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Asking Prices Reflect Vendor Struggle

Sydney property marketIn an article for the website Street News, Louis Christopher dissects asking prices, vendor activity, and a few myths like the “property bubble”, among other things.

Asking prices struggling

Vendors seem to be struggling all across Australia (with a few exceptions like Adelaide) with their asking prices. For capital cities, the asking prices for detached houses have fallen by 1.6% while they have retained their position for units.

Christopher argues that those really optimistic findings regarding the Sydney and Melbourne property market are not meeting the “asking prices” report. How can one be bullish about a market if asking prices struggle, asserts Christopher.

Sydney suffering, too (bullish predictions notwithstanding)

Sydney, the blue-eyed baby of Aussie real estate, may just be entering into the overvalued territory. While the implications won’t be too sudden, they will surely set in.

Price decline on the cards

There are experts who believe that prices across the platform will fall by nearly 20% to budget for market sustainability. Christopher finds this a wayward evaluation, too.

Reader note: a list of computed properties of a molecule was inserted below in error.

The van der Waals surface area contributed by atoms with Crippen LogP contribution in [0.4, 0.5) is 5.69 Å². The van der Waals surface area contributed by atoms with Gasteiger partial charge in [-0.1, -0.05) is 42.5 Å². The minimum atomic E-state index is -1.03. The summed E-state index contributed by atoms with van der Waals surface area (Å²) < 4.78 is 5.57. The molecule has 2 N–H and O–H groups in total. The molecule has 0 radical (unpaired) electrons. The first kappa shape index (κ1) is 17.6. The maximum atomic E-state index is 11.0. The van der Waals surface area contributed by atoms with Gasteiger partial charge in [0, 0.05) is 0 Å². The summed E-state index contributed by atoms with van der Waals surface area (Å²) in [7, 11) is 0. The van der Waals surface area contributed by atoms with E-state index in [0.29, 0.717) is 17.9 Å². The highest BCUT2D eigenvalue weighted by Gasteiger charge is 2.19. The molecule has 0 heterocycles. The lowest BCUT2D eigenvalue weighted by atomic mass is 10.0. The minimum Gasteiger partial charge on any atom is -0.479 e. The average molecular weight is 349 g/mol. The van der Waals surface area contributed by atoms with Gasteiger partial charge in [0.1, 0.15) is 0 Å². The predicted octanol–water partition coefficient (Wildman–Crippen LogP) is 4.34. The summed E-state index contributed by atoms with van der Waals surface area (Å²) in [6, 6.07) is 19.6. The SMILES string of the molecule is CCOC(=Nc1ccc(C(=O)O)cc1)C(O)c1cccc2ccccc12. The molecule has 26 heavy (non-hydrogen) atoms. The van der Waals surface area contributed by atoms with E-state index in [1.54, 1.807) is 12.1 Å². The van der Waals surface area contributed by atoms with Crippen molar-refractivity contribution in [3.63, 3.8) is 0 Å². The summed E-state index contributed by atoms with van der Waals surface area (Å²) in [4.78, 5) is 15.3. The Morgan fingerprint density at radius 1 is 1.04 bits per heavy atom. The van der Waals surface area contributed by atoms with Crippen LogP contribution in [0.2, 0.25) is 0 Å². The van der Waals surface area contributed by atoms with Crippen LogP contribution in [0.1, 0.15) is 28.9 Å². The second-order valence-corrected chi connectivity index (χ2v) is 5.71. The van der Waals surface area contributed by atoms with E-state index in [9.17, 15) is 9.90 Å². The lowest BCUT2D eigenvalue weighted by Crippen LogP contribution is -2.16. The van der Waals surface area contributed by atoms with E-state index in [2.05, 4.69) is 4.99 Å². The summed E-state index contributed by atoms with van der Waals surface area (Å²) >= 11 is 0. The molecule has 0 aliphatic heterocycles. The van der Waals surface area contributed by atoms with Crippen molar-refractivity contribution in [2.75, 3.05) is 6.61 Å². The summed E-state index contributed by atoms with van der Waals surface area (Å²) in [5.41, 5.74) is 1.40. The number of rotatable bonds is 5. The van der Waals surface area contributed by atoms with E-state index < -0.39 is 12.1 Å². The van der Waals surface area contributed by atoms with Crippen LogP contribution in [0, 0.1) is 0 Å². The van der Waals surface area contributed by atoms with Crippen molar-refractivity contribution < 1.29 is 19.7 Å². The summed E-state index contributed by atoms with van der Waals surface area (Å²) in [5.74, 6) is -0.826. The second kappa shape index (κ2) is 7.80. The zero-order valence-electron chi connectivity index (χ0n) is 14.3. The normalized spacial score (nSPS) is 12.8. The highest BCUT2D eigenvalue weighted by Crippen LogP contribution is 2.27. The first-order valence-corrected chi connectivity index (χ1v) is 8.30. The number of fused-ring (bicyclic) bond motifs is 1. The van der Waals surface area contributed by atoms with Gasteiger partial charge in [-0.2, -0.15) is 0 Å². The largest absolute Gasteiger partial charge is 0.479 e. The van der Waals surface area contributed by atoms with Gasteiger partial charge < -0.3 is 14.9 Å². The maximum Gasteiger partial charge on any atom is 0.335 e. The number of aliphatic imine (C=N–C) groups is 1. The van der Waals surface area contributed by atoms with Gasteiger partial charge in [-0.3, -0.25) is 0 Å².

When read in the light of nominal GDP

The market may become overvalued to a certain extent but would never near the 55% mark (over nominal GDP) that it attained in the dubious times of 2003.

Christopher busts the “overvaluation” and the “perceived bubble” myth by suggesting that over the last 4 years, the market has considerably underperformed in comparison to the nominal GDP.

Despite a few streams of price correction here and there, it did not do much and in the mean time household income caught up quite well. This pre-empted any possibility of the market going into a grossly overvalued territory.

You can read the original article here.

No bubble in sight

We have traded in the great myth called the “Australian property bubble” for too long but the bubble is not coming anywhere near us. Aren’t the developers and builders on an overdrive? Which bubble presents such a scenario? In a market which bursts at its seams, developers become very cautious before taking up projects. Contrarily, I see houses coming up from vacant strips of land whichever street I take.

The median prices are completely within control and if there are overvalued areas, there are big loads of undervalued areas, too. As soon as government takes concrete steps to release housing inventory, we will see supply getting the better of demand.

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